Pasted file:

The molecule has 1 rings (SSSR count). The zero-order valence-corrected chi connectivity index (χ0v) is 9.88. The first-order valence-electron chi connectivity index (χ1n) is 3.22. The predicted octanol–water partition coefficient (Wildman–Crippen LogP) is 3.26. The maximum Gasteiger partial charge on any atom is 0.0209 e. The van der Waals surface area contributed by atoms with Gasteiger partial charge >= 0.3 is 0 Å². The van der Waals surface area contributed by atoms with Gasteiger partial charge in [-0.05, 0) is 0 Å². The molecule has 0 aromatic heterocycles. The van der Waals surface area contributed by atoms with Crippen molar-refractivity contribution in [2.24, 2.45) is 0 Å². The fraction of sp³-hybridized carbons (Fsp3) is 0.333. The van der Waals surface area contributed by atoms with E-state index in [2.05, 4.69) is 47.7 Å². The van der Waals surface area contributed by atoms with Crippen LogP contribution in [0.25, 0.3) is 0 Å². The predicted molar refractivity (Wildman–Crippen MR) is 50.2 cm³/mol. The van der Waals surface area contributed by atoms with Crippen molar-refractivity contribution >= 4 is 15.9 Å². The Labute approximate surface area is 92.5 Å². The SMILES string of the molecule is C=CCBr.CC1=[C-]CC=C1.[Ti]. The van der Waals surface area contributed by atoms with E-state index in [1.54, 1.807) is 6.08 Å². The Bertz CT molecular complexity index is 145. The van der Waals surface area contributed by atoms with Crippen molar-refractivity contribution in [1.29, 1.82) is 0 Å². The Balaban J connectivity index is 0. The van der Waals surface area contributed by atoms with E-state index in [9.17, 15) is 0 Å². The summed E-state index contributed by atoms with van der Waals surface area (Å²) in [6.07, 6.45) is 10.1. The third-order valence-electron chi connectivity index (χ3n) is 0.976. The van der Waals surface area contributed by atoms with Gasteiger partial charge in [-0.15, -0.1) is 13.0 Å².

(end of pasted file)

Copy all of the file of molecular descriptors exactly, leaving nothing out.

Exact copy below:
The molecule has 1 rings (SSSR count). The zero-order valence-corrected chi connectivity index (χ0v) is 9.88. The first-order valence-electron chi connectivity index (χ1n) is 3.22. The predicted octanol–water partition coefficient (Wildman–Crippen LogP) is 3.26. The maximum Gasteiger partial charge on any atom is 0.0209 e. The van der Waals surface area contributed by atoms with Gasteiger partial charge >= 0.3 is 0 Å². The van der Waals surface area contributed by atoms with Gasteiger partial charge in [-0.05, 0) is 0 Å². The molecule has 0 aromatic heterocycles. The van der Waals surface area contributed by atoms with Crippen molar-refractivity contribution in [2.24, 2.45) is 0 Å². The fraction of sp³-hybridized carbons (Fsp3) is 0.333. The van der Waals surface area contributed by atoms with E-state index in [2.05, 4.69) is 47.7 Å². The van der Waals surface area contributed by atoms with Crippen LogP contribution in [0.25, 0.3) is 0 Å². The predicted molar refractivity (Wildman–Crippen MR) is 50.2 cm³/mol. The van der Waals surface area contributed by atoms with Crippen molar-refractivity contribution >= 4 is 15.9 Å². The Labute approximate surface area is 92.5 Å². The SMILES string of the molecule is C=CCBr.CC1=[C-]CC=C1.[Ti]. The van der Waals surface area contributed by atoms with E-state index in [1.54, 1.807) is 6.08 Å². The Bertz CT molecular complexity index is 145. The van der Waals surface area contributed by atoms with Crippen molar-refractivity contribution in [1.29, 1.82) is 0 Å². The Balaban J connectivity index is 0. The van der Waals surface area contributed by atoms with E-state index in [9.17, 15) is 0 Å². The summed E-state index contributed by atoms with van der Waals surface area (Å²) in [6.07, 6.45) is 10.1. The third-order valence-electron chi connectivity index (χ3n) is 0.976. The van der Waals surface area contributed by atoms with Gasteiger partial charge in [-0.15, -0.1) is 13.0 Å².